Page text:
Just to make sure though, when I arrived at my office, I checked my dates. I tossed an envelope of receipts on my desk as I flicked on the computer. It was by no means a corner office...yet. It had just enough room for a leather loveseat and coffee table, horizontal file cabinets, four platinum album plaques on the wall and my desk. I kept the look minimal, no need to get too comfortable here.
Once the computer loaded, I clicked on my calendar. It filled the computer screen as I scrolled through the weeks. Last month had been busy (as usual) with juggling listening parties, album release parties, accompanying my acts to television studios, sitting in on interviews all the while attending mandatory staff meetings, pitching media outlets, creating publicity plans and trying to do more while my budget was sliced and diced because of the economy. Aha. I found the date I had been looking for, the listening party for Sexual Chocolate, the new "it" girl group. That was the last visit from my monthly friend...March 8th. So, I was late. So used to it being on time, I didn't even notice it was mid-April and a week had passed after its expected arrival. With everything that had been going on, it was the last thing on my mind. I also vaguely remembered doubling up on the pill, thinking it would be fine that one time. Guess not.
Even though I was picking him up from the airport later this evening, I sent a text to Diego, omg!!! call me, important. I sent him another text with 911, just in case it wasn't clear. If I was freaking out, he needed to freak out with me or be the voice of reason. Hopefully he would see my texts during a layover. I hadn't heard from him since he left yesterday morning.
The smoggy Hollywood Hills were visible from my window in the penthouse suite. I slipped on a Bluetooth headset for the office phone and stifled a yawn as I stared off into the distance. The row of bobbleheads that lined my desk nodded and stared too. They were my "yes" men. I started running calls as I listened to my voicemail and checked my email. Benny, a product manager had left me several messages, each one escalating in tone until I needed to be a dog in order to hear the high pitch shrill formerly known as his voice, which was a sharp departure from his native tongue of mumble. I hated to talk to him, but just like a colonoscopy, sometimes it was necessary.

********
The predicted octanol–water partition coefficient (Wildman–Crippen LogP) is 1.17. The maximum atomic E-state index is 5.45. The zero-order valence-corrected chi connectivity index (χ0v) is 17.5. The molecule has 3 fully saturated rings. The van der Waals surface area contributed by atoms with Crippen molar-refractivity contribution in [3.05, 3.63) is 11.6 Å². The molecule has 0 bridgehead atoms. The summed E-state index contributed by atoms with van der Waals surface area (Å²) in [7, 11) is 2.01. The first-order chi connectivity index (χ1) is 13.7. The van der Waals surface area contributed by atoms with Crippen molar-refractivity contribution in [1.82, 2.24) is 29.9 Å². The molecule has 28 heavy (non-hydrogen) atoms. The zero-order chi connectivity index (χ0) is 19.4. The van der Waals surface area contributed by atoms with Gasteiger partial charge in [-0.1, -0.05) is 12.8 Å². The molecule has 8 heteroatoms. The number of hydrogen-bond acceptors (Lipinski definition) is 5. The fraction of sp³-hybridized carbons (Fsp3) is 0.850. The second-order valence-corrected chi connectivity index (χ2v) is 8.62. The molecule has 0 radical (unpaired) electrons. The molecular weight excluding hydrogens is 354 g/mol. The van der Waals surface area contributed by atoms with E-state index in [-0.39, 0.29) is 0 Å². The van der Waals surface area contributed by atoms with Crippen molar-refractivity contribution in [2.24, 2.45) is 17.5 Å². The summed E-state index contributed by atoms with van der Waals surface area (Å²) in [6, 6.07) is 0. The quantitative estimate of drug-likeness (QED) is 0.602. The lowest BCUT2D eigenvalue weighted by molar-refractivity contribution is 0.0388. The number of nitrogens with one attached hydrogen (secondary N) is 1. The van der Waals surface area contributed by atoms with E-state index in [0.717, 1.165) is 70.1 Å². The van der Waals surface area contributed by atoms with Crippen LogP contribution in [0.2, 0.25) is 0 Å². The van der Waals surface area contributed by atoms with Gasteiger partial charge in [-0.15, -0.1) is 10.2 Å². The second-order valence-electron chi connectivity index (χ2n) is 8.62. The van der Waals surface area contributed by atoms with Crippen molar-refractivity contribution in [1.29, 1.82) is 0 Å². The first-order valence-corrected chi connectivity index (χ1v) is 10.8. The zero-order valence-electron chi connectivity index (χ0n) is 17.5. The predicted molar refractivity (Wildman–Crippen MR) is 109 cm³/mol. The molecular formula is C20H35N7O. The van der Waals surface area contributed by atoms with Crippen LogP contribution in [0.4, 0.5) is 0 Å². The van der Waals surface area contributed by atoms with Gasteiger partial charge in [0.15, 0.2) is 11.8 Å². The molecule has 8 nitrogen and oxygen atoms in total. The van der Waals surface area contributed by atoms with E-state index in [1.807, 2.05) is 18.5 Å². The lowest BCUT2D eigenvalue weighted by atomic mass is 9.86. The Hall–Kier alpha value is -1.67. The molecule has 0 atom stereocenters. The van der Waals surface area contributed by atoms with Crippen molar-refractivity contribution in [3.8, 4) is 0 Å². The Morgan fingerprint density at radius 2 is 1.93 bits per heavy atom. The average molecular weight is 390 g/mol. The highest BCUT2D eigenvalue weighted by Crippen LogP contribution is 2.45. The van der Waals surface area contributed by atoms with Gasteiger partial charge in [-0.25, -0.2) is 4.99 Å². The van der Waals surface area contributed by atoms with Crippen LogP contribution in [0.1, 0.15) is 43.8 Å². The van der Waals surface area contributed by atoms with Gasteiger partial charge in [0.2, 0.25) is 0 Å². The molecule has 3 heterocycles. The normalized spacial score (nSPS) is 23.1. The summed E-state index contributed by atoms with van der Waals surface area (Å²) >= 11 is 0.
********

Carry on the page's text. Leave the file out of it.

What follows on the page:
I called him as I checked my email. First up? The online proof for my parents' 40th wedding anniversary "surprise" party invitation. Gala was more like it. Everyone and their unborn knew about it except my father, further perpetuating the old wives' stereotype of the clueless man. Right below their email was one from my mother with 15 "small little changes" ranging from the menu to the music to the guest list and she wanted to know when the invitations were going out. She was inviting friends and family from out of state and wanted to give them enough time make arrangements. She long ago made me rue the day I gave her my email address. More than once I offered to let her handle the arrangements and she would always demur I knew best. Right. It was four months away but I felt more pressure from planning this than I had for any other event in my professional career. I'd worked the Grammy's, the AMA's, fielded questions at press conferences about nude pictures, affairs, drugs, you name it, I'd seen it all and had to write the press release about it. Even attending a soiree at the White House was less complicated than this.
I scanned the invite again before clicking "accept" for the proof. In a few days I'd have the pleasure of personally printing out labels and mailing 100 invitations to friends and family. I wish I had the type of assistant who would do my personal tasks, but it was hard enough getting Veronica to do the bare minimum work-related tasks.
Another email came through. This time from Triad. Triad, an indie record label snapped up by a major, was the closest competitor to my current employer, Savage Rhythms. They were looking for a VP to head up their publicity department and they were a cautious suitor. Finally after two months of eyeing one another, we were just getting around to first base. They wanted to meet with me, more formally on Friday. I sat up. Their email made me remember the goal at hand...and I lived by lists and goals. The minute I swung my tassel to the other side and graduated from college, I knew I wanted to make it big in music...except I couldn't sing or play an instrument. Hello, publicity. I was supposed to have been vice president of publicity at a record label by 35. My 35th birthday was now behind me. I was behind schedule. Triad could put me back on track.
I didn't even want to think about how I would handle the whole maternity leave issue. No matter what the law said, I knew they would strike my name off the short list of contenders if I looked bloated or even gave off a whiff of morning sickness. I checked my calendar to make sure I would be in town before I sent them an email saying yes. I'd gone as far as I could go at Savage and unless my boss suddenly sprouted a second head and hit the talk show circuit, she was going nowhere, which meant I was going nowhere. I had skyrocketed right to the glass ceiling, unless they invented the title, "Most Seniorest Director." I needed to get Benny off the phone. I had been half-listening to his ramblings. How he managed to accomplish much as a manager was the Eighth Wonder of the World.